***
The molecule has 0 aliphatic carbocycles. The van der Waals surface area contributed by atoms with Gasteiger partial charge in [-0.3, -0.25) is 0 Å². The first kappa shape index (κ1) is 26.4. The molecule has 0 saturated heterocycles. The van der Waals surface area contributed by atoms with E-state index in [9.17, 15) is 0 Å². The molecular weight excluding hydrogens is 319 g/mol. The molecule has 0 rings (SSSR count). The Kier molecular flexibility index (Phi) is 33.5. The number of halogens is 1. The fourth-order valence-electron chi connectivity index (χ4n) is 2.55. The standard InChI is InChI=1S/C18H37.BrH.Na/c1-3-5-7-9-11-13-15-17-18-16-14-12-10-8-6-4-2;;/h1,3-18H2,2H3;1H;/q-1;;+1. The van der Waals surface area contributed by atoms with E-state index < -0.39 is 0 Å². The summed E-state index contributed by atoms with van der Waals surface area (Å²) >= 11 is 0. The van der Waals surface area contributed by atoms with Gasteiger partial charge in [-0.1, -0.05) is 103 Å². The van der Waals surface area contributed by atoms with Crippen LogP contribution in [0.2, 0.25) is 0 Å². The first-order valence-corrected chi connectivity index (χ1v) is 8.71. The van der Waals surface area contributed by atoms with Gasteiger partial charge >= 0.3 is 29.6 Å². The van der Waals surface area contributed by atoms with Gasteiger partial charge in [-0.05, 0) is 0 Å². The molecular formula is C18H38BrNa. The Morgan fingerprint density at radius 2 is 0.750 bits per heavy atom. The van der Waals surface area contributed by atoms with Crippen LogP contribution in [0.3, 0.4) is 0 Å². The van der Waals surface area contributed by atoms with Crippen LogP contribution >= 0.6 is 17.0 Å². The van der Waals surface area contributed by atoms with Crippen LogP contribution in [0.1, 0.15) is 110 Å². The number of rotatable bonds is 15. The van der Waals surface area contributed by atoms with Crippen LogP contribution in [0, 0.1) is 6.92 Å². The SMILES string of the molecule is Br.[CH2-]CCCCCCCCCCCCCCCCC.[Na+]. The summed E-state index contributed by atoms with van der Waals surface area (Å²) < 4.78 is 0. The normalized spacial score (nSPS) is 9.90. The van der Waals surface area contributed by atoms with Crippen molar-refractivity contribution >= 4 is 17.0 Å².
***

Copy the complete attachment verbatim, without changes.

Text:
The molecule has 0 aliphatic carbocycles. The van der Waals surface area contributed by atoms with Gasteiger partial charge in [-0.3, -0.25) is 0 Å². The first kappa shape index (κ1) is 26.4. The molecule has 0 saturated heterocycles. The van der Waals surface area contributed by atoms with E-state index in [9.17, 15) is 0 Å². The molecular weight excluding hydrogens is 319 g/mol. The molecule has 0 rings (SSSR count). The Kier molecular flexibility index (Phi) is 33.5. The number of halogens is 1. The fourth-order valence-electron chi connectivity index (χ4n) is 2.55. The standard InChI is InChI=1S/C18H37.BrH.Na/c1-3-5-7-9-11-13-15-17-18-16-14-12-10-8-6-4-2;;/h1,3-18H2,2H3;1H;/q-1;;+1. The van der Waals surface area contributed by atoms with E-state index < -0.39 is 0 Å². The summed E-state index contributed by atoms with van der Waals surface area (Å²) >= 11 is 0. The van der Waals surface area contributed by atoms with Gasteiger partial charge in [-0.1, -0.05) is 103 Å². The van der Waals surface area contributed by atoms with Crippen LogP contribution in [0.2, 0.25) is 0 Å². The first-order valence-corrected chi connectivity index (χ1v) is 8.71. The van der Waals surface area contributed by atoms with Gasteiger partial charge >= 0.3 is 29.6 Å². The van der Waals surface area contributed by atoms with Gasteiger partial charge in [-0.05, 0) is 0 Å². The molecular formula is C18H38BrNa. The Morgan fingerprint density at radius 2 is 0.750 bits per heavy atom. The van der Waals surface area contributed by atoms with Crippen LogP contribution in [0.3, 0.4) is 0 Å². The van der Waals surface area contributed by atoms with Crippen LogP contribution >= 0.6 is 17.0 Å². The van der Waals surface area contributed by atoms with Crippen LogP contribution in [0.1, 0.15) is 110 Å². The number of rotatable bonds is 15. The van der Waals surface area contributed by atoms with Crippen LogP contribution in [0, 0.1) is 6.92 Å². The SMILES string of the molecule is Br.[CH2-]CCCCCCCCCCCCCCCCC.[Na+]. The summed E-state index contributed by atoms with van der Waals surface area (Å²) < 4.78 is 0. The normalized spacial score (nSPS) is 9.90. The van der Waals surface area contributed by atoms with Crippen molar-refractivity contribution >= 4 is 17.0 Å².